Hyper Parameters of Neural Networks

 

屏幕快照 2016-08-09 下午12.01.18

Cost function:

  1. quadratic cost function:
  2. cross-entropy cost function: We human beings often learn fastest when we’re badly wrong about something. But our artificial has far more difficulty than when it’s just a little wrong. Cross-entropy avoids the problem of learning slowing down,  which the learning rate of weight is controlled by “σ(z)-y”,the error in the output. In fact, the cross-entropy is nearly always the better choice, provided the output neurons are sigmoid neurons.

 

Activation function(squashing function):

  1. sigmoid:
  2. tanh: It may be a better activation function than the sigmoid function. Under the same conditions, you’ll find the tanh networks train a little faster, but the final accuracies are very similar.
  3. rectified linear units: Experiments show that networks based on rectified linear units consistently outperformed networks based on sigmoid activation functions. There appears to be a real gain in moving to rectified linear units for problems.

Methods for initializing the weights

  1. Initializing with normalized Gaussians
  2. 1/ sqr(n_in) approach [2012, Yoshua Bengio]

 

Parameters

  1. Mini-batch size
  2. Epochs
  3. Eta: learning rate η
  4. Lambda: The regularization parameter λ

 

Regularization techniques

Overfitting is a major problem in neural networks. Early stopping, Increasing the amount of training data and Regularization techniques are the approaches to reduce overfitting. below are Regularization techniques

  1. L1(lasso): L1 norm
  2. L2(ridge): L2 norm(euclidean distance)
  3. Dropout: Unlike L1 and L2 regularization, dropout doesn’t rely on modifying the cost function. Instead, modify the network itself. Randomly (and temporarily) deleting the hidden neurons in the networks, Repeatedly. It’s rather like we’re training different neural networks. And so the dropout procedure is like averaging the effects for a very large number of different networks. Dropout has been especially useful in training large, deep networks, where the problem of overfitting is often acute.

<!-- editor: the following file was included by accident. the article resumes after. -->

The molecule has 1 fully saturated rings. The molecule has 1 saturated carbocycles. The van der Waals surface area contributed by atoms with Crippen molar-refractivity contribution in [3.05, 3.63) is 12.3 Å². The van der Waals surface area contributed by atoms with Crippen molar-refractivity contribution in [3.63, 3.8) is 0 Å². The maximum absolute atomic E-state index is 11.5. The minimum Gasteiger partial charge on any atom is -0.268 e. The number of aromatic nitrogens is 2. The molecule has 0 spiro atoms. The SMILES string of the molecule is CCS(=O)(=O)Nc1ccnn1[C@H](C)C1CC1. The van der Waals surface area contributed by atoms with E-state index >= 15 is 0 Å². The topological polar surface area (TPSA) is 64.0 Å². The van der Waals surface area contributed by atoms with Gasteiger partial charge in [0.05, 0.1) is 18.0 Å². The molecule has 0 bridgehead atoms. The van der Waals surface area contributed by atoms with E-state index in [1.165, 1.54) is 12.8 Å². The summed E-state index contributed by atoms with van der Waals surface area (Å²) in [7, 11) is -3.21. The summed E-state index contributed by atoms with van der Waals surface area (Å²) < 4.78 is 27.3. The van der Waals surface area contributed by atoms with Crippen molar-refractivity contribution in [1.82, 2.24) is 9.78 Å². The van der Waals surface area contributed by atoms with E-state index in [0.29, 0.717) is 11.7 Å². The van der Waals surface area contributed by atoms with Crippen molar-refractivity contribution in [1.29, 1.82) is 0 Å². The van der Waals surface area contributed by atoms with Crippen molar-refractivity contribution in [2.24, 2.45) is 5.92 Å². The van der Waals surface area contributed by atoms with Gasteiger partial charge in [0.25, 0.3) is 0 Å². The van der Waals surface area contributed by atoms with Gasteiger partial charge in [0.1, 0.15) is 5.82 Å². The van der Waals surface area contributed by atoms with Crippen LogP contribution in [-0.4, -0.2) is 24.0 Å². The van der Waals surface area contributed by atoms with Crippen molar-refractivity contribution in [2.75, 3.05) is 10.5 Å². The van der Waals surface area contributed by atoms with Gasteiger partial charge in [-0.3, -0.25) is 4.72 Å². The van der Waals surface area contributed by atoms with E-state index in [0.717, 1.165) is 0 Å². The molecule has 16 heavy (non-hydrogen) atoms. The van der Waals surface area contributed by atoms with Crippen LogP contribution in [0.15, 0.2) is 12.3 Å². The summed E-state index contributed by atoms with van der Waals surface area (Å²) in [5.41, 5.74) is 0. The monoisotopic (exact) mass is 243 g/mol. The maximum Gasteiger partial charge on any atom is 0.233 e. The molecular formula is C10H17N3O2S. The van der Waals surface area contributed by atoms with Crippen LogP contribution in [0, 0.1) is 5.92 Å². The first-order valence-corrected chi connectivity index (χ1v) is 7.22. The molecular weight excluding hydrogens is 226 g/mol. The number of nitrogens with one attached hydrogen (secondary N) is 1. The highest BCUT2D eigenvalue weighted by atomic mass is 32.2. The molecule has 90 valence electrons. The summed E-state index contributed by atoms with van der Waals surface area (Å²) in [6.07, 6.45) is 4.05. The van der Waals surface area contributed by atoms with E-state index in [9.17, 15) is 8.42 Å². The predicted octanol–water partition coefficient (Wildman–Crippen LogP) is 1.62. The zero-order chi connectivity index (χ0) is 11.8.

Expanding the training data(for MNIST):

  1. A simple way of expanding the training data is to displace each training image by a single pixel. This almost trivial change gives a substantial improvement in classification accuracy.
  2.  [2003 Simard, Steinkraus and Platt] improved their MNIST performance to 99.6 percent using two convolutional-pooling layers, followed by a hidden fully-connected layer with 100 neurons. They didn’t have the advantage of using rectified linear units. the key to their improved performance was expanding the training data, They did this by rotating, translating, and skewing the MNIST trainning images. They also developed a process of “elastic distortion”, a way of emulating the random oscillations hand muscles undergo when a person is writing.

 

softmax layer

The origin of the term “softmax”: a “softened version of the maximum function.

 

Using an ensemble of networks:

omitted

 


Other models of artificial neuron:

  • RBF: Radial Basis Function [Broomhead and Lowe, 1988]
  • ART: Adaptive Resonance Theory [Carpenter and Crossberg, 1987]
  • SOM: Self-Organizing Map [Kohonen, 1982]
  • Cascade-Correlation: [Fahlman and LEbiere, 1990]
  • Elman: [Elamn, 1990]
  • Boltzmann: [Ackley et al., 1985]

 

Deep Neural Network:

  • DNB-deep belief network: [Hinton et al., 2006]
  • CNN-convolutional neural network: LeNet-5 [LeCun et al., 1998]

 

References:

  1. http://neuralnetworksanddeeplearning.com/chap3.html
  2. http://neuralnetworksanddeeplearning.com/chap6.html
  3. 《机器学习》 周志华,清华大学出版社。

 

Appendix

[1]. [2012, Yoshua Bengio]

*Practical Recommendations for Gradient-Based Training of Deep Architectures, by Yoshua Bengio (2012).

[2]. [2003 Simard, Steinkraus and Platt]

*Best Practices for Convolutional Neural Networks Applied to Visual Document Analysis, by Patrice Simard, Dave Steinkraus, and John Platt (2003).

[3]. [LeCun et al., 1998]

*”Gradient-based learning applied to document recognition”, by Yann LeCun, Léon Bottou, Yoshua Bengio, and Patrick Haffner (1998).

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